Table of Contents Author Guidelines Submit a Manuscript
Journal of Sensors
Volume 2014, Article ID 531254, 6 pages
http://dx.doi.org/10.1155/2014/531254
Research Article

A Novel Blind Event Detection Method for Wireless Sensor Networks

1School of Electronics Engineering, Hanoi University of Industry, Minh Khai Commune, Tu Liem District, Ha Noi, Vietnam
2Korea Electrotechnology Research Institute, Ansan City, Gyeonggi-do 426-170, Republic of Korea
3School of Electrical Engineering, University of Ulsan, Muger-dong San-29, Ulsan, Republic of Korea

Received 27 March 2014; Revised 17 April 2014; Accepted 17 April 2014; Published 7 May 2014

Academic Editor: Athanasios V. Vasilakos

Copyright © 2014 Thuc Kieu-Xuan et al. This is an open access article distributed under the Creative Commons Attribution License, which permits unrestricted use, distribution, and reproduction in any medium, provided the original work is properly cited.

Abstract

Student's t-distribution is utilized to derive a novel method for event detection in wireless sensor networks. Numerical analysis is used to show that under the same conditions, the proposed event detection method is comparable to likelihood ratio-based detection method and that it significantly outperforms energy detection method in terms of detection performance. Moreover, the proposed method does not require perfect knowledge of noise variance to set up a decision threshold in terms of a false alarm probability as the likelihood ratio based detection and the energy detection do.

1. Introduction

Recently, wireless sensor networks (WSNs) have been used for a wide variety of applications, including industrial control, home automation, security and military sensing, health monitoring, intelligent agriculture, and environmental sensing [1, 2]. Detection of certain events or targets in the environment is an important application of WSNs [36].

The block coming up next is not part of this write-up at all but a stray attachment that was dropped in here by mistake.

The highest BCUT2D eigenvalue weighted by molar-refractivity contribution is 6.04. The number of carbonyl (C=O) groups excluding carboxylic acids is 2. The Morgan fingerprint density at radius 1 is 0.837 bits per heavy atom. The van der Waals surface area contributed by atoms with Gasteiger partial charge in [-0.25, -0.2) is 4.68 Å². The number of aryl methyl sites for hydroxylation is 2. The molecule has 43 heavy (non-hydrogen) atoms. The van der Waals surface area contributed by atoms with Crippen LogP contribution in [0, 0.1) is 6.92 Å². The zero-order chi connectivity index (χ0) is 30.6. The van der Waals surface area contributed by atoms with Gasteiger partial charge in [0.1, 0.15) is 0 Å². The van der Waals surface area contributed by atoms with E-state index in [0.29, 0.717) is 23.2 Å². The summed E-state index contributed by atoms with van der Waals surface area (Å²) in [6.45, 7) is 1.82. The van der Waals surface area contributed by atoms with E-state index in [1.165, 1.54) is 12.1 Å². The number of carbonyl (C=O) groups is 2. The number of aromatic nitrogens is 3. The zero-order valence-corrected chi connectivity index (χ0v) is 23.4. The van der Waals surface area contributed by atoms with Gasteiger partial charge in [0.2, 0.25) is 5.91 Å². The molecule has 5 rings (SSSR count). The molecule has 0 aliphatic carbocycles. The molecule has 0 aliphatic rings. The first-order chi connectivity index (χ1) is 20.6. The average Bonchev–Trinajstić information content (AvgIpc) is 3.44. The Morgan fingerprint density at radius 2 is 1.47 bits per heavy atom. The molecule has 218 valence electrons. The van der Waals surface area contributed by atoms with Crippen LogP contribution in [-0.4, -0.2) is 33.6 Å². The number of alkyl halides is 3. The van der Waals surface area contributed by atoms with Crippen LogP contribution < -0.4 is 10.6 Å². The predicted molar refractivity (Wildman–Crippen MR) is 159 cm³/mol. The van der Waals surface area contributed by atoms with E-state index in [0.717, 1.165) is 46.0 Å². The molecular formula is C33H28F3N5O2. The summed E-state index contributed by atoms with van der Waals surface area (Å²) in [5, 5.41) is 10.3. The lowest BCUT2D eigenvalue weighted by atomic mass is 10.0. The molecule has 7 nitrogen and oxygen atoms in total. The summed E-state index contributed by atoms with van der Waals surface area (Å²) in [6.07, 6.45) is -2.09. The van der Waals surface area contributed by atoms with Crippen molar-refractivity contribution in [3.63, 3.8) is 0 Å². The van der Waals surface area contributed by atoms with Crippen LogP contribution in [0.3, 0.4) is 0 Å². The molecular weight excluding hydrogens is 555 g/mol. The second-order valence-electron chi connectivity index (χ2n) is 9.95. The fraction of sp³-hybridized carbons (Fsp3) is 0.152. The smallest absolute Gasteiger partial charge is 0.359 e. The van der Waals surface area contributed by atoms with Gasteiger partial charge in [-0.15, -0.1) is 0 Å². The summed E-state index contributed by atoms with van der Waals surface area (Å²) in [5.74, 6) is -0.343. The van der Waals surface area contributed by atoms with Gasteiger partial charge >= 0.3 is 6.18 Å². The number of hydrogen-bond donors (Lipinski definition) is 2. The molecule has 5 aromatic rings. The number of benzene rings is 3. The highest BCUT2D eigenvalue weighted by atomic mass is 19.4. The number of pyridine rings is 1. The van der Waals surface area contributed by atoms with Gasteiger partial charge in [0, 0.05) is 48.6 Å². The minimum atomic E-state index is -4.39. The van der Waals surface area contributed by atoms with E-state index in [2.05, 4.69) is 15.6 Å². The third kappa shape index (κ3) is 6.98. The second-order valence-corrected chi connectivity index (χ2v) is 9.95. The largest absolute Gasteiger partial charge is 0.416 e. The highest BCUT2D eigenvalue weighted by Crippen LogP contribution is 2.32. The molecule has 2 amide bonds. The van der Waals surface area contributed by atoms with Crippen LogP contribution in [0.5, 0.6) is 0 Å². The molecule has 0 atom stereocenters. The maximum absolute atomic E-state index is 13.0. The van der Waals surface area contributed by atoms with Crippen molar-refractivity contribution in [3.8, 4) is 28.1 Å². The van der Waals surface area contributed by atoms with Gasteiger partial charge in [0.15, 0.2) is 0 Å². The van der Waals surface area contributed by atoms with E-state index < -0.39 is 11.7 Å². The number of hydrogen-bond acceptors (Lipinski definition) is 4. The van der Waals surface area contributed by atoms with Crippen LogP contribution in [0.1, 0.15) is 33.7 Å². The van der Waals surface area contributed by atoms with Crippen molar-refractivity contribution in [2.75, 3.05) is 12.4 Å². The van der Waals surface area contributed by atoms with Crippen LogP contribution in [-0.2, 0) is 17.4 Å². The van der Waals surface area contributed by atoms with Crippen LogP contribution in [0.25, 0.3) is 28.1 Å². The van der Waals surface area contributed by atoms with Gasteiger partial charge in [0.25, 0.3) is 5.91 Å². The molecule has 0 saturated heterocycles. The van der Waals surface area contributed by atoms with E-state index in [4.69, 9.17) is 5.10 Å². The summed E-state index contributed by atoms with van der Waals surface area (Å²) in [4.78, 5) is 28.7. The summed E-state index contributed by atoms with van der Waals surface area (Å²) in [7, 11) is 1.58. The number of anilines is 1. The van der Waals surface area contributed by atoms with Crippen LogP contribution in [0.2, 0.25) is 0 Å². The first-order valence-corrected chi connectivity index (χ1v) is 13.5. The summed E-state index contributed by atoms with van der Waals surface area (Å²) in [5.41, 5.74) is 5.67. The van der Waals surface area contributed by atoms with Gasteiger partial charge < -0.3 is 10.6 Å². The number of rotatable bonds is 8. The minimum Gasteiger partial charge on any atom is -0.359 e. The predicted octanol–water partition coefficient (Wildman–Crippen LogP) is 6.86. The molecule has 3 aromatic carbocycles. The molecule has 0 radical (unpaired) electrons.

There are many detection methods that can be applied to analyze the data of the signals captured from the event of interest, such as the likelihood ratio- (LR-) based detection [7, 8] and energy detection (ED) [9, 10] methods. The LR-based detection method is a generalization of the maximum a posteriori probability, Bayesian, or maximum likelihood decision rules [8], and it compares the fit of two hypotheses (the null hypothesis and the alternative hypothesis) with respect to the likelihood ratio, expressing how many times more likely the observed data fit one hypothesis or the other. LR-based detection is an optimal detection method, but it requires full knowledge of the distributions under the hypotheses of the observations. The principle of the ED method is based on the difference between the energy of the signal emitted by the event and that of the noise. Hence, the detection performance is subject to the uncertainty of noise variance. In addition, when the time-varying nature of the wireless channel (e.g., shadowing, fading) is obvious or the signal-to-noise ratio (SNR) is low, this difference will be small for distinguishing between the signal and the noise. Subsequently, the detection performance of the ED method can be very poor. ED and LR-based detection schemes are local event detection schemes which can be used in a single sensor node. In wireless sensor networks, several nodes can detect the same event in collaborative way for better detection performance. Many existing studies in wireless sensor networks proposed algorithms to detect events by collaboration of sensor nodes [3, 5, 6]. In [5], Zhu et al. proposed a binary decision fusion rule that reaches a global decision on the presence of a target by integrating local decisions made by multiple sensors. In [6], Katenka et al. proposed the local vote decision fusion algorithm in which sensors first correct their decisions using decisions of neighboring sensors and then make a collective decision as a network. Further, in [3], Wei et al. proposed a novel prediction-based data collection protocol to reduce redundant data communications and saving sensor nodes energy. For collaborative detection schemes, the more detection performance we have at each sensor node, the more accurate detection performance we have at the fusion center. Therefore, the authors in the paper mainly focus on local event detection scheme and propose a novel blind event detection scheme. In the proposed scheme, we utilize the test statistic which has Student’s -distribution and further test whether the test statistic is larger than a certain decision threshold or not to detect the presence of an event. Since the distribution under the null hypothesis of the test statistic only depends on the number of samples, the decision threshold can be easily determined by a numerical method with respect to the probability of a false alarm, and the knowledge of the noise variance becomes unnecessary. Furthermore, the proposed detection method can manage the problem of noise uncertainty, and it is also useful for applications where a constant false alarm probability is required. Numerical results reveal that the proposed detection scheme always significantly outperforms ED scheme and has a comparable performance to LR-based detection. To the best of our knowledge, applying a-distribution to event detection in wireless sensor networks is a new approach.